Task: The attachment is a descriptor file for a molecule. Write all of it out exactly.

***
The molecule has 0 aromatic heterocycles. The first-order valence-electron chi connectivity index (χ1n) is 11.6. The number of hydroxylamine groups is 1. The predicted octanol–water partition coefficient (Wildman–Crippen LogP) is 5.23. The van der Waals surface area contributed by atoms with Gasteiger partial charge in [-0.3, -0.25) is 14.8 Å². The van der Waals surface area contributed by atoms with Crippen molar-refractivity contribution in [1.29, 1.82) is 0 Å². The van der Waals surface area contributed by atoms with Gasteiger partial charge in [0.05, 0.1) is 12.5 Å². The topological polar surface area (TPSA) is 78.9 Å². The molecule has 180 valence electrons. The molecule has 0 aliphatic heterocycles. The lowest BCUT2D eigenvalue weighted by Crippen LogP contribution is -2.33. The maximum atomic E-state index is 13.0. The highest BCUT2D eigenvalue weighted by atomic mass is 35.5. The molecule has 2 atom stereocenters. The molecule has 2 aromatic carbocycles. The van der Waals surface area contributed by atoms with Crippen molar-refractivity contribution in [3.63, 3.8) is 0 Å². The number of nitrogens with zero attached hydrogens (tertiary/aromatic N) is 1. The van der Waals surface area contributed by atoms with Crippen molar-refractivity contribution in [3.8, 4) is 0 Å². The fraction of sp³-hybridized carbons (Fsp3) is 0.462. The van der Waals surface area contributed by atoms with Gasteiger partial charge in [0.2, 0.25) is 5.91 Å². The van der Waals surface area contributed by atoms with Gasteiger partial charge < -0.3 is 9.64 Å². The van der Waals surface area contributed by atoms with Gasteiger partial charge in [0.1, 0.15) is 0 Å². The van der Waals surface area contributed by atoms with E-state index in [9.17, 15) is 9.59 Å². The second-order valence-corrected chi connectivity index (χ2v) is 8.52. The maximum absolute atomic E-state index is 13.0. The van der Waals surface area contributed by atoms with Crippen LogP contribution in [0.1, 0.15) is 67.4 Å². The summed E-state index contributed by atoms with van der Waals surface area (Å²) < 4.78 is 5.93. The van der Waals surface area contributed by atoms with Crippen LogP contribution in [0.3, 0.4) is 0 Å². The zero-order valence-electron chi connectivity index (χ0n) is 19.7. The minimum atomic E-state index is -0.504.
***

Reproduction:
The molecule has 0 aromatic heterocycles. The first-order valence-electron chi connectivity index (χ1n) is 11.6. The number of hydroxylamine groups is 1. The predicted octanol–water partition coefficient (Wildman–Crippen LogP) is 5.23. The van der Waals surface area contributed by atoms with Gasteiger partial charge in [-0.3, -0.25) is 14.8 Å². The van der Waals surface area contributed by atoms with Crippen molar-refractivity contribution in [1.29, 1.82) is 0 Å². The van der Waals surface area contributed by atoms with Gasteiger partial charge in [0.05, 0.1) is 12.5 Å². The topological polar surface area (TPSA) is 78.9 Å². The molecule has 180 valence electrons. The molecule has 0 aliphatic heterocycles. The lowest BCUT2D eigenvalue weighted by Crippen LogP contribution is -2.33. The maximum atomic E-state index is 13.0. The highest BCUT2D eigenvalue weighted by atomic mass is 35.5. The molecule has 2 atom stereocenters. The molecule has 2 aromatic carbocycles. The van der Waals surface area contributed by atoms with Crippen molar-refractivity contribution in [3.63, 3.8) is 0 Å². The number of nitrogens with zero attached hydrogens (tertiary/aromatic N) is 1. The van der Waals surface area contributed by atoms with Crippen molar-refractivity contribution in [3.8, 4) is 0 Å². The fraction of sp³-hybridized carbons (Fsp3) is 0.462. The van der Waals surface area contributed by atoms with Gasteiger partial charge in [0.2, 0.25) is 5.91 Å². The van der Waals surface area contributed by atoms with Gasteiger partial charge < -0.3 is 9.64 Å². The van der Waals surface area contributed by atoms with Gasteiger partial charge in [0.1, 0.15) is 0 Å². The van der Waals surface area contributed by atoms with E-state index in [9.17, 15) is 9.59 Å². The second-order valence-corrected chi connectivity index (χ2v) is 8.52. The maximum absolute atomic E-state index is 13.0. The van der Waals surface area contributed by atoms with Crippen LogP contribution in [0.1, 0.15) is 67.4 Å². The summed E-state index contributed by atoms with van der Waals surface area (Å²) < 4.78 is 5.93. The van der Waals surface area contributed by atoms with Crippen LogP contribution in [0.3, 0.4) is 0 Å². The zero-order valence-electron chi connectivity index (χ0n) is 19.7. The minimum atomic E-state index is -0.504.